Australia: In 2008, Australia's Cannabis and Mental Health National Drug Strategy (NDS)5.3 also noted that Zammit's (2002) study is the only one to find a relationship between cannabis and hospitalisation for schizophrenia: "Those who had used cannabis at least 50 times by age 18 were about three times more likely to be hospitalised for schizophrenia by the age of 45 than those who had not used cannabis. Overall, these studies showed that cannabis use during adolescence was associated with an increased risk of being hospitalised for schizophrenia over the next 27 years."

Impacting educational material and patient information sheets across the globe Cardiff findings are also commonly referred to in educational material about cannabis and mental health by: Government bodies in the UK (Cannabis: A Handbook. City of London Drug Action Team (www.cityoflondon.gov.uk) 2009; Talk to FRANK. Home Office, UK Government (www.talktofrank.com) 2012) and other countries (Marijuana Abuse. National Institute of Drug Abuse, NIH, USA, http://www.drugabuse.gov 2010). Professional bodies in the UK5.4, 5.5 (e.g., Cannabis use and abuse. Patient.co.uk http://www.patient.co.uk 2011) and in other countries.5.6

Mental health charities and numerous drug information and young people websites worldwide: In contrast to information disseminated before this research was undertaken, educational leaflets about schizophrenia published during the REF assessment period now consistently warn about the risk of psychotic disorders such as schizophrenia related to cannabis use both in the UK (e.g., RETHINK5.8; MIND, http://www.mind.org.uk; DRUGSCOPE www.drugscope.org.uk; KNOW CANNABIS www.knowcannabis.org.uk; HIT www.hit.org.uk; Know the Score www.knowthescore.info; Talking about cannabis www.talkingaboutcannabis.com) and other countries worldwide (e.g., Prevent Teen Drug Use www.preventteendruguse.org; DrugInfo www.druginfo.adf.org.au).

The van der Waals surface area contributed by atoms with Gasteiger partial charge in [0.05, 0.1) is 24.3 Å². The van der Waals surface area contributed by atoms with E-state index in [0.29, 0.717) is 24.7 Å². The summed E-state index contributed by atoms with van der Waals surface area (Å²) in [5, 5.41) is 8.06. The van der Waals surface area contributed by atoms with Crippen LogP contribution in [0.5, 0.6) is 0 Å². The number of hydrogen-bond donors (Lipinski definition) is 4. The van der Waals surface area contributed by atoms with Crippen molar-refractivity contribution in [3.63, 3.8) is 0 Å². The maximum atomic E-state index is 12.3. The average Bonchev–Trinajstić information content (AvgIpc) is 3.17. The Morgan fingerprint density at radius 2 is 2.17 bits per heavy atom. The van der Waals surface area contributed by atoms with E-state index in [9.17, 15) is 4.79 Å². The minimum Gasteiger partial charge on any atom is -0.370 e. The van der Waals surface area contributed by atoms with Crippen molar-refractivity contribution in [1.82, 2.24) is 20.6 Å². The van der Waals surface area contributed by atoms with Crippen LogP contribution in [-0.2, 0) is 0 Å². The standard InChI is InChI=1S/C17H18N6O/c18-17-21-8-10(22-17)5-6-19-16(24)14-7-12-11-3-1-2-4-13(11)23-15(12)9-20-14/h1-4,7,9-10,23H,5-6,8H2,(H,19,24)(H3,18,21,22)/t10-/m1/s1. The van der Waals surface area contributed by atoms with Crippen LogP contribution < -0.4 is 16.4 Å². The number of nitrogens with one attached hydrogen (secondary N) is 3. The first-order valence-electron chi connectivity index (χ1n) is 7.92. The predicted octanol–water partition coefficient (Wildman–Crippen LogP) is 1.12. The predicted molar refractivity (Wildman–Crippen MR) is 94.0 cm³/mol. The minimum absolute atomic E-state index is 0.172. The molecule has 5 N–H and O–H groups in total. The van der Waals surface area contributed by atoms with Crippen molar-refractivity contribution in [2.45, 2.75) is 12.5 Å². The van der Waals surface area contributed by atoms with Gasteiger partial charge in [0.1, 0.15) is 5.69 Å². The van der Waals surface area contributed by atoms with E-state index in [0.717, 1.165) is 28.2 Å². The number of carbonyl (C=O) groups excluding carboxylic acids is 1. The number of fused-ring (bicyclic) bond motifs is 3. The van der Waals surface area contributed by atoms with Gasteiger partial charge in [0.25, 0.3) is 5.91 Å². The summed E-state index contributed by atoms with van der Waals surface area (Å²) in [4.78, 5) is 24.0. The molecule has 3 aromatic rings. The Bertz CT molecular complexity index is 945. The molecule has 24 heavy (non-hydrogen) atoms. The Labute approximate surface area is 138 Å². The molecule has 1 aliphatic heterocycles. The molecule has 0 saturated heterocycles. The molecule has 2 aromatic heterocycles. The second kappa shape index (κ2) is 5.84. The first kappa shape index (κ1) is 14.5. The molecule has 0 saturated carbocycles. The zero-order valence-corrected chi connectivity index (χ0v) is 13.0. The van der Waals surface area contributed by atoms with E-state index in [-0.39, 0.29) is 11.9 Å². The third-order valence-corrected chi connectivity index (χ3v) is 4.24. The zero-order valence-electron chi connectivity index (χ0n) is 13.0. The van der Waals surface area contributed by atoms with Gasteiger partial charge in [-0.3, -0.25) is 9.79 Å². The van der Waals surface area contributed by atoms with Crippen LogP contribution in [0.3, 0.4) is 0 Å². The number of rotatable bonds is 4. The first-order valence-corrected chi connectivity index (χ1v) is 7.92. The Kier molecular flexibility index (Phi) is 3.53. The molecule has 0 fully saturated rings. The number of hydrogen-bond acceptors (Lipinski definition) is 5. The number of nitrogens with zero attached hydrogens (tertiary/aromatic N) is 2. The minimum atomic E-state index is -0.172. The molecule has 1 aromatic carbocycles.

Professional training: Textbooks and other educational material for psychiatrists published during the REF assessment period typically include information, based on this work, on the role of cannabis in the aetiology of schizophrenia. See, for example, the latest editions of Companion to Psychiatric Studies,5.9 and the Shorter Oxford Textbook of Psychiatry, p. 275.

Sources to corroborate the impact